In this case, Chinese biopharmaceutical companies, investors or business consultants often look for partners or projects. Two-thirds of the world's biopharmaceutical companies have received contacts from Chinese companies.


China treats 3 million to 4 million cancer patients each year, accounting for 37% of global lung cancer, 44% of gastric cancer and 52% of liver cancer. There are 110 million people with diabetes, of which 1/2 have not been formally diagnosed, and 500 million are pre-diabetes. There are 140 million hepatitis B patients, of which 30 million are chronic hepatitis B patients, 270 million hypertensive patients in China, and about 100 million chronic obstructive pulmonary disease patients.


Li Tongming, CEO of Genisphere, said: "The number of Chinese pharmaceutical companies participating in the San Francisco JPMorgan Medical Health Conference has increased significantly this year. I am very surprised by the size and maturity of the Chinese business team. Many sales exceed $1 billion. Chinese pharmaceutical companies will send teams of 4 to 6 people to attend all the surrounding conferences and arrange more than a dozen meetings every day."


4. Representative events


In January 2017, the cooperation between Fosun Pharma and Kite Pharma was regarded as a groundbreaking transaction by many biopharmaceutical companies: Fosun Pharma paid a down payment of up to US$40 million and an additional investment of US$20 million to support clinical development. At the same time, Fosun will also pay $35 million in commercial milestones and product sales commissions. The deal and some other well-known trades in the industry once again prove that China is a high-growth and high-value market.


Joseph Weilun, senior vice president of business development and collaborative management at Horizon Pharma, said: "We have recently seen some US companies and Chinese partners have reached deals to promote product commercialization, which has led us to consider entering China. market."

The needs of patients and doctors in China seem to be very different from those of other countries, but this is also keeping pace with the times. Patients have limited ability to pay and limited medical resources, which has also caused uneven acceptance of expensive and innovative treatment options in the Chinese market. These differences make it possible for medical innovations that have value in developed markets such as the United States and the European Union to die or fail in China. In addition, for more than a decade, although many multinational companies in the pharmaceutical field have performed strongly in China, some Chinese local companies can still occupy half of the country, for example, the strong development of orthopedics, such as Weigao, Kanghui, Chuangsheng, and generics. The first sound, Qi Lu and Heng Rui. China's health care innovations tend to focus on developing cost-effective products that provide one of the most economical products when quality meets basic requirements.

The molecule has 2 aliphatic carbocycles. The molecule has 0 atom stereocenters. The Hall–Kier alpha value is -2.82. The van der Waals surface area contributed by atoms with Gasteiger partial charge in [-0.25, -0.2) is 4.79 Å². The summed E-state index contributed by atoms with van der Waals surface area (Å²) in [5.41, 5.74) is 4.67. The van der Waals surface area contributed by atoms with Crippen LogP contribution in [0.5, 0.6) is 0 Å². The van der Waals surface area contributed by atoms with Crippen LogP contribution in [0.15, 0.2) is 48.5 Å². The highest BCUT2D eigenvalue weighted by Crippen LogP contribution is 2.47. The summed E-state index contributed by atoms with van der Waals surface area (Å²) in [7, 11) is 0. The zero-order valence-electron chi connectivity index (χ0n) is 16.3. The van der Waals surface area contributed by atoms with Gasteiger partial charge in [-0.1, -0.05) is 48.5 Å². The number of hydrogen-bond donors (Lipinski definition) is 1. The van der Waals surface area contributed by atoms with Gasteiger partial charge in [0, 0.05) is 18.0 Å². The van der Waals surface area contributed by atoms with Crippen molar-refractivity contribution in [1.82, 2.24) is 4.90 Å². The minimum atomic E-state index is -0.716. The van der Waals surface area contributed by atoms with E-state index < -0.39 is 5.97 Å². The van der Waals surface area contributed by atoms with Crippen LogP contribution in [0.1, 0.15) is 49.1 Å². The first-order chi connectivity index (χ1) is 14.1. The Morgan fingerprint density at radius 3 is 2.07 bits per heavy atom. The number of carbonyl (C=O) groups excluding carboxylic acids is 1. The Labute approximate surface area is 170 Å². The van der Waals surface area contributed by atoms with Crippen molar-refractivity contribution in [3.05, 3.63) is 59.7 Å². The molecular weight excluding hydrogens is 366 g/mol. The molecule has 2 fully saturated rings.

Since the medical reform in 2009, Chinese government policy makers have provided strong direction guidance and policy support for the development of China's medical and health undertakings. These support were further strengthened in the 12th Five-Year Plan and the 13th Five-Year Plan.


However, it also includes some ambitious long-term goals. For example, the market share of some key products reaches 30% to 40%, and the overall competitiveness of the medical device technology industry is enhanced. In order to achieve these goals, a number of factors, such as funding, local policies, and regulatory enforcement, are continuing.


The Chinese government has been committed to creating a good environment for the development of innovative biomedical fields. In the past decade, China has launched a series of programs aimed at building an ecosystem that effectively supports the development of innovative healthcare products. These programs include: more effective intellectual property protection mechanisms; mechanisms to attract overseas outstanding Chinese to return to the country; funding for the world's leading research and development projects (such as committing more than the federal government's level of funding for precision medical programs); reforming the regulatory system, Accelerate market access for medical innovations that are urgently needed or developed locally (such as “Opinions on Deepening the Reform of Examination and Approval System to Encourage Drug Medical Device Innovation”); increase investment in approval to shorten and standardize Chinese medical products that have been criticized The time for listing approval (for example, the number of experts in the drug evaluation center has reached 3-4 times that of 2013).


In June 2017, China began a series of major reforms to its clinical trials and drug registration technology to meet the requirements of the International Technical Registration of Human Drugs (ICH). These reforms will reduce the cost and time required for products to enter China and are widely recognized as a sign of the Chinese government's encouragement of international cooperation. These reforms will also better help Chinese companies prepare for their future participation in international competition.


Most importantly, the State Council of China launched the “Made in China 2025” program in 2015 to increase the speed of innovation in China and the level of manufacturing. The “Made in China 2025” program identified ten strategic development areas as the focus of ongoing government support, including biomedical and high-performance medical device industries. China hopes to encourage domestic innovation in key areas through this policy, and relevant local policies and initiatives are also expected to be supported by high-level central government.


The Chinese government has set ambitious goals, but China's competitiveness in innovation in digital medicine and cancer immunity has not yet reached an ideal state. As China's affluent level rises, eager patients are increasingly looking for high-end medical products. From 2016 to 2017, China’s overseas investment spending almost doubled from five years ago. This provides a huge opportunity for international biomedical companies to shape themselves into reliable and trustworthy partners for Chinese patients and fill the gaps in the Chinese market.